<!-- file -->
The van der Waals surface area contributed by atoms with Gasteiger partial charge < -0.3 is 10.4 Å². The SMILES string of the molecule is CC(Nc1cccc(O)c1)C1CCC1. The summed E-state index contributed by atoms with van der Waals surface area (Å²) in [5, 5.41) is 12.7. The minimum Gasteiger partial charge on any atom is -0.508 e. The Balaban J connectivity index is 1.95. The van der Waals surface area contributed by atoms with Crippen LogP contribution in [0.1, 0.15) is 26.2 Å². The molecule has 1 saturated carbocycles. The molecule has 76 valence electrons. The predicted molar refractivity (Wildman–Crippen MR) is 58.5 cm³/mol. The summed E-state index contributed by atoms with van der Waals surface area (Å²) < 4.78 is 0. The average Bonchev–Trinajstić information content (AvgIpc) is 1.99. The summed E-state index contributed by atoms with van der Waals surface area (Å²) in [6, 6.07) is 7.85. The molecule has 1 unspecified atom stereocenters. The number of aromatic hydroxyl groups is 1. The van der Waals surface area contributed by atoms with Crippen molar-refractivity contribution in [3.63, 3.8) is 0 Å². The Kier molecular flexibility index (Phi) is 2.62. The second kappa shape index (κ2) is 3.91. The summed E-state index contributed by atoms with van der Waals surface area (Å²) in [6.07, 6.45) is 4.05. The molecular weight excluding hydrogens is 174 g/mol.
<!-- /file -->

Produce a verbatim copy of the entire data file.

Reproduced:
The van der Waals surface area contributed by atoms with Gasteiger partial charge < -0.3 is 10.4 Å². The SMILES string of the molecule is CC(Nc1cccc(O)c1)C1CCC1. The summed E-state index contributed by atoms with van der Waals surface area (Å²) in [5, 5.41) is 12.7. The minimum Gasteiger partial charge on any atom is -0.508 e. The Balaban J connectivity index is 1.95. The van der Waals surface area contributed by atoms with Crippen LogP contribution in [0.1, 0.15) is 26.2 Å². The molecule has 1 saturated carbocycles. The molecule has 76 valence electrons. The predicted molar refractivity (Wildman–Crippen MR) is 58.5 cm³/mol. The summed E-state index contributed by atoms with van der Waals surface area (Å²) < 4.78 is 0. The average Bonchev–Trinajstić information content (AvgIpc) is 1.99. The summed E-state index contributed by atoms with van der Waals surface area (Å²) in [6, 6.07) is 7.85. The molecule has 1 unspecified atom stereocenters. The number of aromatic hydroxyl groups is 1. The van der Waals surface area contributed by atoms with Crippen molar-refractivity contribution in [3.63, 3.8) is 0 Å². The Kier molecular flexibility index (Phi) is 2.62. The second kappa shape index (κ2) is 3.91. The summed E-state index contributed by atoms with van der Waals surface area (Å²) in [6.07, 6.45) is 4.05. The molecular weight excluding hydrogens is 174 g/mol.